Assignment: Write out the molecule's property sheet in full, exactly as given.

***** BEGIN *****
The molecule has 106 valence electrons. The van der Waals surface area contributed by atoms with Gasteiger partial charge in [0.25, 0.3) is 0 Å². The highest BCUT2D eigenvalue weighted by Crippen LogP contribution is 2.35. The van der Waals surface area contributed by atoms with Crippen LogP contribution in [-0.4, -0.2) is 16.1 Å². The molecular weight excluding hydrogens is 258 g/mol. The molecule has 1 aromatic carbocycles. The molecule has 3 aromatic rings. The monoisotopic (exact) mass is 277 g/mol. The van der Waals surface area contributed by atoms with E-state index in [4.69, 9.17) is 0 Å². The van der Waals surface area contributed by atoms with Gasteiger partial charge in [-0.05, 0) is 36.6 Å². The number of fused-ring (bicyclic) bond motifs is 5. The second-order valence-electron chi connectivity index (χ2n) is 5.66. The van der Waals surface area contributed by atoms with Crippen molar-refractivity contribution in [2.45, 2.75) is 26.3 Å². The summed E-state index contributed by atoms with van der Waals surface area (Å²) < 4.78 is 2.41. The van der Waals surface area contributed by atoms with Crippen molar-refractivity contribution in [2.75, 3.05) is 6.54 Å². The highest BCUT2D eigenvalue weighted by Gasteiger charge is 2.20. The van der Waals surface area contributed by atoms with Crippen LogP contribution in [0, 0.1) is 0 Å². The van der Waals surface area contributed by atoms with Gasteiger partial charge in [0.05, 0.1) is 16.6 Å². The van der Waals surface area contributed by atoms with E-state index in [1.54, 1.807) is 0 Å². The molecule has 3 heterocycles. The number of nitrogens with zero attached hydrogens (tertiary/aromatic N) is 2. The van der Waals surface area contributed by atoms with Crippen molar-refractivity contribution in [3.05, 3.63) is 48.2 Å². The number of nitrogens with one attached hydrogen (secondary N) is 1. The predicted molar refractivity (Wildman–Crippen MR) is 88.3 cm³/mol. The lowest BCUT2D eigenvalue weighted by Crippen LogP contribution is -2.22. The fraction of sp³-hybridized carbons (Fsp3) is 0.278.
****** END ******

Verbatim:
The molecule has 106 valence electrons. The van der Waals surface area contributed by atoms with Gasteiger partial charge in [0.25, 0.3) is 0 Å². The highest BCUT2D eigenvalue weighted by Crippen LogP contribution is 2.35. The van der Waals surface area contributed by atoms with Crippen LogP contribution in [-0.4, -0.2) is 16.1 Å². The molecular weight excluding hydrogens is 258 g/mol. The molecule has 1 aromatic carbocycles. The molecule has 3 aromatic rings. The monoisotopic (exact) mass is 277 g/mol. The van der Waals surface area contributed by atoms with E-state index in [4.69, 9.17) is 0 Å². The van der Waals surface area contributed by atoms with Gasteiger partial charge in [-0.05, 0) is 36.6 Å². The number of fused-ring (bicyclic) bond motifs is 5. The second-order valence-electron chi connectivity index (χ2n) is 5.66. The van der Waals surface area contributed by atoms with Crippen molar-refractivity contribution in [2.45, 2.75) is 26.3 Å². The summed E-state index contributed by atoms with van der Waals surface area (Å²) < 4.78 is 2.41. The van der Waals surface area contributed by atoms with Crippen molar-refractivity contribution in [2.75, 3.05) is 6.54 Å². The highest BCUT2D eigenvalue weighted by Gasteiger charge is 2.20. The van der Waals surface area contributed by atoms with Crippen LogP contribution in [0, 0.1) is 0 Å². The van der Waals surface area contributed by atoms with Gasteiger partial charge in [0.05, 0.1) is 16.6 Å². The van der Waals surface area contributed by atoms with E-state index in [1.54, 1.807) is 0 Å². The molecule has 3 heterocycles. The number of nitrogens with zero attached hydrogens (tertiary/aromatic N) is 2. The van der Waals surface area contributed by atoms with Crippen molar-refractivity contribution in [3.05, 3.63) is 48.2 Å². The number of nitrogens with one attached hydrogen (secondary N) is 1. The predicted molar refractivity (Wildman–Crippen MR) is 88.3 cm³/mol. The lowest BCUT2D eigenvalue weighted by Crippen LogP contribution is -2.22. The fraction of sp³-hybridized carbons (Fsp3) is 0.278.